By Bryan Parker
May 28, 2012

The work of San Antonio artist Ana Fernandez is stark and realistic, imaginative and surreal. In 2011, Fernandez described her art to the online Latino-focused magazine Gozamos.com as “naturalistic and realistic with elements of the fantastic. Supermantural.” The artist in her own words provides as apt a description as anyone could.

The paintings that comprise the show Real Estates and Other Fictions, on display now at Women and Their Work gallery in Austin, TX, are based on Fernandez’s own San Antonio neighborhood. The installation itself emerges as a neighborhood of sorts. The small, framed gouache on paper works on display as you first enter the space are a well manicured lawn, lush and even, that beckon you deeper into the collection. Fernandez’s larger works of oil on cavas are simply breathtaking on first view. Her use of color is impeccable—the black shades are deep and the vibrant pinks, yellows, and blues found on cars and the siding of homes pop with vigor.

Oil is a perfect medium for Fernandez’s multi-faceted paintings, as the paint itself possess depth and complexity. Like a real life neighborhood, the paintings of homes seem innocuous at first, but hide their secrets in shadows, stillness, and simplicity. The outer placidity of the paintings, like an average American neighborhood, begs the question: what lurks beneath that veneer? For example, a police crime scene tape is almost lost in the horizontal brush strokes of the street in front of one of the homes, yet is prominently in the foreground.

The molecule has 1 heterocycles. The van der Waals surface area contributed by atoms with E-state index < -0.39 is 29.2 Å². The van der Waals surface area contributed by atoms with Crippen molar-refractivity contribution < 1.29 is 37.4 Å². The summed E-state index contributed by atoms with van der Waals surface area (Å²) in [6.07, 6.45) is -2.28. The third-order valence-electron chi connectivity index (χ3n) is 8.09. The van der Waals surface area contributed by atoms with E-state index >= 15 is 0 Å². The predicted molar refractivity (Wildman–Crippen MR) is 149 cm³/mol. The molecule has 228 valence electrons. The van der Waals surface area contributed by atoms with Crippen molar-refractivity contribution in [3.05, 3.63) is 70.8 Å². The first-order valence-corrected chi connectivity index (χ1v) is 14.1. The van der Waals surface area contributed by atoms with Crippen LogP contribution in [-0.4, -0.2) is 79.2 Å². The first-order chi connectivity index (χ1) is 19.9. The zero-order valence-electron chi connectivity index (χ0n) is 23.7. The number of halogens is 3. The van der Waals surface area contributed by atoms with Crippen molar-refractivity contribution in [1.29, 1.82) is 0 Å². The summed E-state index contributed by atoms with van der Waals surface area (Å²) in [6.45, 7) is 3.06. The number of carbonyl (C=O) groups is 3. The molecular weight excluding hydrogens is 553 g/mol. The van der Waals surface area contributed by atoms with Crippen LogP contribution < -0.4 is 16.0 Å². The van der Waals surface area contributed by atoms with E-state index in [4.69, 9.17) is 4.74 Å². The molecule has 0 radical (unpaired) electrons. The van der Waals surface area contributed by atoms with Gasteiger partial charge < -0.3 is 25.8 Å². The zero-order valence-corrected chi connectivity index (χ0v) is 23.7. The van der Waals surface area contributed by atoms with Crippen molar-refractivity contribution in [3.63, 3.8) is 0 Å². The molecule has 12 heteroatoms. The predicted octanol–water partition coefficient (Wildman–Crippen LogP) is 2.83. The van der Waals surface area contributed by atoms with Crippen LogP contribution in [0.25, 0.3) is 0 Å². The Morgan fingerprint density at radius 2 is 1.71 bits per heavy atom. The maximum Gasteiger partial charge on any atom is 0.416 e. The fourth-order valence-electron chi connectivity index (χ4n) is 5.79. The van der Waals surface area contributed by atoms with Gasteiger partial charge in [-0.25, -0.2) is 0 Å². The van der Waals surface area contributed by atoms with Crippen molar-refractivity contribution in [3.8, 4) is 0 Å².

Several of the paintings are titled with numbers, often house addresses, acting as a mystic numerology, as the numbers are found in tiny display within the works. The encompassing darkness and ominous spiked fence of “Lions” are as terrifying as the eerie bats flying atop “210.” Many of the paintings, such as “Caninus” and “717,” possess an uncanny symmetry, adding to the foreboding atmosphere of the world Fernandez creates. Even the title of the show (Real Estates and Other Fictions) possesses a contrasting dichotomy, as the opening pair of words implies not only houses, but houses that are real, while the second pair of words belies this idea, instructing the viewer that these representations are, in fact, fictions.

The components represented in Fernandez’s paintings also celebrate her culture and that of the neighborhoods surrounding her home in San Antonio. Especially artifacts of Latino culture, but also American pastimes, are depicted. Moon bounces and dogs stand out as icons that fit these categories, as well as the repetitive use vehicles, parked out front of most of the houses painted in the body of work.

Fernandez’s work embodies light and dark, the sublime and the occult. It simultaneously reflects and hides both the realities and secrets of not just her own neighborhood or ours, but of our own consciousness. The show runs through June 21, and is highly recommended. Drop by Women and Their Work at Lavaca and 17th and check it out.

Tags: #anafernandez, #art, #artexhibit, #womenandtheirwork